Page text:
The European and U.S. agencies have signed a statement of intent to explore concepts for missions to bring samples of martian soil to Earth.
The European Space Agency (ESA) and NASA have signed a statement of intent to explore concepts for missions to bring samples of martian soil to Earth. This would require at least three missions from Earth and one unprecedented rocket launch from Mars.
A first mission, NASA’s 2020 Mars Rover, is set to collect surface samples in pen-sized canisters as it explores the Red Planet. Up to 31 canisters will be filled and readied for a later pickup.
In the same period, ESA’s ExoMars rover (photo), which is also set to land on Mars in 2021, will be drilling up to two meters below the surface to search for evidence of life.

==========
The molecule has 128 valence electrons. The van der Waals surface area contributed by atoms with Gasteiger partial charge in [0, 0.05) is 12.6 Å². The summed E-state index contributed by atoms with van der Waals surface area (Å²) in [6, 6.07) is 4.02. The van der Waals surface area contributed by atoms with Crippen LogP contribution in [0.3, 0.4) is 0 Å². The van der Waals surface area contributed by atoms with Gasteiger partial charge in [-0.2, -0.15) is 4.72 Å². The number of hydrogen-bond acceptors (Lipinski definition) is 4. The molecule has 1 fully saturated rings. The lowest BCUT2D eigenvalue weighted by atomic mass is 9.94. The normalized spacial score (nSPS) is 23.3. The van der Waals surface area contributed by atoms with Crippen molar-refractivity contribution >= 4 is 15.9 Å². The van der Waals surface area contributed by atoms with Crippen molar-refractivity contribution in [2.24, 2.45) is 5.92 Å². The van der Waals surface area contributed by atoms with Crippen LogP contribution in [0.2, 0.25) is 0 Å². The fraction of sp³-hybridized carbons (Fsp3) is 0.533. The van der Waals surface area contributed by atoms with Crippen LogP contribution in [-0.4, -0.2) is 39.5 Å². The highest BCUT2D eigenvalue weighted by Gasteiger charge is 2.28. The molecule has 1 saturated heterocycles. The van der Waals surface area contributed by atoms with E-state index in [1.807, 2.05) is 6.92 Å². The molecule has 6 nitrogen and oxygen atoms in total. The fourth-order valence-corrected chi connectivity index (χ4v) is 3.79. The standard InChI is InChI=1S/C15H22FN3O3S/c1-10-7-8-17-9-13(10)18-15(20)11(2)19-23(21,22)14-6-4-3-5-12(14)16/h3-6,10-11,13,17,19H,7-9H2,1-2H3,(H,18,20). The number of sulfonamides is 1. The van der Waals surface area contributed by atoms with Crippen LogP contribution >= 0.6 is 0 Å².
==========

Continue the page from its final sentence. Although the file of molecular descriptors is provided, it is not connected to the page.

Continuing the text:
A second mission with a small fetch rover would land nearby and retrieve the samples in a martian search-and-rescue operation. This rover would bring the samples back to its lander and place them in a Mars Ascent Vehicle – a small rocket to launch the football-sized container into Mars orbit.
A third launch from Earth would provide a spacecraft sent to orbit Mars and rendezvous with the sample containers. Once the samples are safely collected and loaded into an Earth entry vehicle, the spacecraft would return to Earth, release the vehicle to land in the U.S., where the samples will be retrieved and placed in quarantine for detailed analysis by a team of international scientists.
The results of the mission studies will be presented at ESA’s council at ministerial level in 2019 for a decision to continue developing these missions.